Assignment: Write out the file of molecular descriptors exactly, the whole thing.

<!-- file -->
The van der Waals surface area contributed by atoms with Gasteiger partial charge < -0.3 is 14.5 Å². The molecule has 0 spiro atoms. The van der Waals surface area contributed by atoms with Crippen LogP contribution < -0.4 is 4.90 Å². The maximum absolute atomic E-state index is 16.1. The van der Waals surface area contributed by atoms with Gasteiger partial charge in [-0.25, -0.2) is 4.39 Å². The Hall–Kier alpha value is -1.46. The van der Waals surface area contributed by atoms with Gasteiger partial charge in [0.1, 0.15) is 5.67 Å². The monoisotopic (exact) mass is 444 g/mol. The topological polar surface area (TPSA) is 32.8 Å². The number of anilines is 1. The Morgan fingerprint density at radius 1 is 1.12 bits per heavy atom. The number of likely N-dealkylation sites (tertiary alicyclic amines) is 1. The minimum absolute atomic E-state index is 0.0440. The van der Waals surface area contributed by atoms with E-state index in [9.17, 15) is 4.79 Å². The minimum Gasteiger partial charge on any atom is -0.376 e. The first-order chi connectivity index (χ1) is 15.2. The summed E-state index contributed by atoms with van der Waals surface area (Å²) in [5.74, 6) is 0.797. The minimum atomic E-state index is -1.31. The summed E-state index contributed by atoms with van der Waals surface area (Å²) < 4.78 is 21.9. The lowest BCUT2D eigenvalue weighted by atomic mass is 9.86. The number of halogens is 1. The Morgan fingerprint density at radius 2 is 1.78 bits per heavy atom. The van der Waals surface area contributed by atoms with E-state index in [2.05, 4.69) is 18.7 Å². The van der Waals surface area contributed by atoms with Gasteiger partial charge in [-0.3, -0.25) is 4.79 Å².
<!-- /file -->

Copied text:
The van der Waals surface area contributed by atoms with Gasteiger partial charge < -0.3 is 14.5 Å². The molecule has 0 spiro atoms. The van der Waals surface area contributed by atoms with Crippen LogP contribution < -0.4 is 4.90 Å². The maximum absolute atomic E-state index is 16.1. The van der Waals surface area contributed by atoms with Gasteiger partial charge in [-0.25, -0.2) is 4.39 Å². The Hall–Kier alpha value is -1.46. The van der Waals surface area contributed by atoms with Gasteiger partial charge in [0.1, 0.15) is 5.67 Å². The monoisotopic (exact) mass is 444 g/mol. The topological polar surface area (TPSA) is 32.8 Å². The number of anilines is 1. The Morgan fingerprint density at radius 1 is 1.12 bits per heavy atom. The number of likely N-dealkylation sites (tertiary alicyclic amines) is 1. The minimum absolute atomic E-state index is 0.0440. The van der Waals surface area contributed by atoms with E-state index in [9.17, 15) is 4.79 Å². The minimum Gasteiger partial charge on any atom is -0.376 e. The first-order chi connectivity index (χ1) is 15.2. The summed E-state index contributed by atoms with van der Waals surface area (Å²) in [5.74, 6) is 0.797. The minimum atomic E-state index is -1.31. The summed E-state index contributed by atoms with van der Waals surface area (Å²) < 4.78 is 21.9. The lowest BCUT2D eigenvalue weighted by atomic mass is 9.86. The number of halogens is 1. The Morgan fingerprint density at radius 2 is 1.78 bits per heavy atom. The van der Waals surface area contributed by atoms with E-state index in [2.05, 4.69) is 18.7 Å². The van der Waals surface area contributed by atoms with Gasteiger partial charge in [-0.3, -0.25) is 4.79 Å².